Great Stripers We Caught Lake Ouachita
HOT SPRINGS ARKANSAS AREA FISHING REPORTS


Arkansas Game & Fish Commision Site (Fishing)

HOT SPRINGS ARKANSAS AREA LAKES FISHING REPORTS

From The Arkansas Game & Fish Commision Web Site




Updated June 15, 2016



Lake Ouachita:

Visit Trader Bills Ourdoors Here

Visit Mountain Harbor Marina & Spa at Lake Ouachita Here

Visit Poorman's Guide Service Here

Diamond Head Resort & Marina on Lake Catherine Here

Visit Catch em All Guide Service Here

Visit Striped Bass Adventures

Visit Family Fishing Trips Guide Service @ Lake Hamilton and more


Lake Ouachita

As of Wednesday, the Army Corps of Engineers reports the lake's elevation was 576.33 feet msl (full pool - 578.00 msl).

?(updated 6-15-2016) David Draper of the Lake Ouachita Striped Bass Association said water is clear and the white bass are spot-breaking, as are the striper. Surface temperature was 84 degrees and the fish are moving down, but you will see the occasional spot-breaker. He reports he didn't catch anything Saturday, but he saw fish in the areas of Crystal Chute, around points 6, 7, 12, 13 and 28. The thermocline was between 58 and 780 feet, and that's where he saw most of the fish. The lake is getting very busy with boats, so be careful. Check out the link above to the association, which will also take you to the association's Facebook page.


Lake Hamilton

(updated 6-1-2016) Darryl Morris at Family Fishing Trips reported black and white bass are starting to school up. Rooster Tails and silver spoons are landing fish. Crappie on minnows or jigs 8-12 feet deep on brush piles. Since the water temperature is entering the 70s, catfish and bream are starting to spawn.


Lake Catherine

(updated 6-15-2016) Shane Goodner, owner of Catch'em All Guide Service, reports water temperature below Carpenter Dam is 58 degrees with clear conditions in the tailrace. Catherine is now at normal summertime pool and will remain at this level until late November. Rainbow trout are present in good numbers below the dam and thriving in the nutrient-rich water. The bite has slowed considerably now that a summer pattern has emerged and five-fish limits are considered a good day on the water.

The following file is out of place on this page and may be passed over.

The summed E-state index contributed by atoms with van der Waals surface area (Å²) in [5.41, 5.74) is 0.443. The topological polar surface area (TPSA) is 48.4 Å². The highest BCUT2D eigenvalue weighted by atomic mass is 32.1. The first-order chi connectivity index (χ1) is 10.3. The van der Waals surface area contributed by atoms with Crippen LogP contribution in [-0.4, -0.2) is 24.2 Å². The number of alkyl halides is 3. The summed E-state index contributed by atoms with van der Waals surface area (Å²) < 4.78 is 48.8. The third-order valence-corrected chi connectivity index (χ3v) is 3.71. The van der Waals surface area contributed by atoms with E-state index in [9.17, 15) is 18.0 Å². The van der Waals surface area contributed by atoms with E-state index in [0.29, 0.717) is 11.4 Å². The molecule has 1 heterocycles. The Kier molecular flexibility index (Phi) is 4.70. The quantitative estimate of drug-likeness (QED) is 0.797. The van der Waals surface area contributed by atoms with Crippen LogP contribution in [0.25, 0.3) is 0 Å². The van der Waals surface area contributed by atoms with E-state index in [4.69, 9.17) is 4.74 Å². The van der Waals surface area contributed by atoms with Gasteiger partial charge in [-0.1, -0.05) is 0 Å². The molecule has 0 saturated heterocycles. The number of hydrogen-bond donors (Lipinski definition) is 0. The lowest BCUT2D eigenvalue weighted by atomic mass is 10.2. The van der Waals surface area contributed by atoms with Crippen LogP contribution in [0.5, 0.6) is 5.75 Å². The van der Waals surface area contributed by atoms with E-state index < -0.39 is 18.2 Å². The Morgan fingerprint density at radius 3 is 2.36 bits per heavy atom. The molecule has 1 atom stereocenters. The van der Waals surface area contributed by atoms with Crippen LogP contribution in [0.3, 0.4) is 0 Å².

Trout in the 12-16-inch range are present and roaming the shallow waters searching for prey. Bank fishermen are doing well during slack water periods with nightcrawlers and redworms fished just off the bottom with a marshmallow floater. Wax or meal worms are also effective presented in the same manner. Corn closely resembles fish eggs and will draw strikes from hungry rainbows in calm water or current flow. Using live minnows floated under a bobber has accounted for the largest trout this week as these fish tend to feed on larger prey items. Fly fishermen can still access areas that hold schools of trout, but must use extreme caution when the turbines are running. Micro-jigs in white or black casted with a strike indicator is a consistent technique because the tailrace holds thousands of shad that rainbow trout feed on daily. San Juan worms in red or hot pink give an angler a nice change of pace when the bite is slow. Egg patterns in yellow or white are always the bait of choice when conditions are tough and the fish are finicky. Boaters trolling shallow running crankbaits against the current are recording limits of quality catches with most of the action best below the bridge. Anchoring behind rocks and fishing the current breaks with small jigs and jerkbaits have caught trout in the 18-inch class by experienced guides. Overall, trout fishing is excellent and will remain good until the middle of June. White bass are making a strong spawning run toward the dam from the main body of the lake. Little fishing pressure due to high water has allowed these fish to gather in big numbers on both sides of the tailrace. Current flow drives white bass to feed heavier than slackwater and trolling crankbaits and casting Alabama rigs over sands bars and rock structure will produce good catches. Jerkbaits in bright yellow have been the ticket in the stained waters of last week, but now a silver-and-black pattern has proved to be more effective of late. Live minnows tightlined over deep water around the dam has targeted bass that moved up earlier in the flood. A few hybrid bass have been caught on the same lures with better numbers migrating in the area in June. Some striper activity has been observed this week but no big fish hooked or caught. Freshwater drum continue to spawn the tailrace with fish over 20 pounds caught and larger fish lost. Nightcrawlers and live shad are the best baits to use to entice these fish, which give fishermen a hard fight test tackle to the limit. Carolina rigs tipped with either bait can draw vicious strikes so rods should never be set aside in a boat or the bank and left unattended.

Never navigate the waters below Carpenter Dam without wearing a life jacket and without a good knowledge of the bottom structure below the dam.

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